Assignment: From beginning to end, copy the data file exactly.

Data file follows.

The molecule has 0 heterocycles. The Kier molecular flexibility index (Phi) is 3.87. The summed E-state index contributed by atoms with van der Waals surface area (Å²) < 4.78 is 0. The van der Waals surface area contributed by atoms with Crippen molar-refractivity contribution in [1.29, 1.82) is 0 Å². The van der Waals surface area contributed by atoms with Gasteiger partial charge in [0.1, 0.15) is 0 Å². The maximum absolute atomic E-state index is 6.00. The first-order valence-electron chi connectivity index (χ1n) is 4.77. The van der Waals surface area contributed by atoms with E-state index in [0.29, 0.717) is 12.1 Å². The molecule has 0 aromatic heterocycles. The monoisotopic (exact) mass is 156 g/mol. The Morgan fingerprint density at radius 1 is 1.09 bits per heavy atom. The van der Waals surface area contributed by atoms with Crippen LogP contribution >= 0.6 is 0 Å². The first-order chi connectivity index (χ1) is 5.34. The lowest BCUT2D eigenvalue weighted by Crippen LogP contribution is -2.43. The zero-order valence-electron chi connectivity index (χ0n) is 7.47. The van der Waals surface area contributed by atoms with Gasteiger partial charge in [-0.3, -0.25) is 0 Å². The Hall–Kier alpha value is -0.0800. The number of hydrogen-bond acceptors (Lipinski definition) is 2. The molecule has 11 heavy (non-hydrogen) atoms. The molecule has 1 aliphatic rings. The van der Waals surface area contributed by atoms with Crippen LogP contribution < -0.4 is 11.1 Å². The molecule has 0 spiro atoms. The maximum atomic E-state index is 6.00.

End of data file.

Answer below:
The molecule has 0 heterocycles. The Kier molecular flexibility index (Phi) is 3.87. The summed E-state index contributed by atoms with van der Waals surface area (Å²) < 4.78 is 0. The van der Waals surface area contributed by atoms with Crippen molar-refractivity contribution in [1.29, 1.82) is 0 Å². The van der Waals surface area contributed by atoms with Gasteiger partial charge in [0.1, 0.15) is 0 Å². The maximum absolute atomic E-state index is 6.00. The first-order valence-electron chi connectivity index (χ1n) is 4.77. The van der Waals surface area contributed by atoms with E-state index in [0.29, 0.717) is 12.1 Å². The molecule has 0 aromatic heterocycles. The monoisotopic (exact) mass is 156 g/mol. The Morgan fingerprint density at radius 1 is 1.09 bits per heavy atom. The van der Waals surface area contributed by atoms with Crippen LogP contribution >= 0.6 is 0 Å². The first-order chi connectivity index (χ1) is 5.34. The lowest BCUT2D eigenvalue weighted by Crippen LogP contribution is -2.43. The zero-order valence-electron chi connectivity index (χ0n) is 7.47. The van der Waals surface area contributed by atoms with Gasteiger partial charge in [-0.3, -0.25) is 0 Å². The Hall–Kier alpha value is -0.0800. The number of hydrogen-bond acceptors (Lipinski definition) is 2. The molecule has 11 heavy (non-hydrogen) atoms. The molecule has 1 aliphatic rings. The van der Waals surface area contributed by atoms with Crippen LogP contribution < -0.4 is 11.1 Å². The molecule has 0 spiro atoms. The maximum atomic E-state index is 6.00.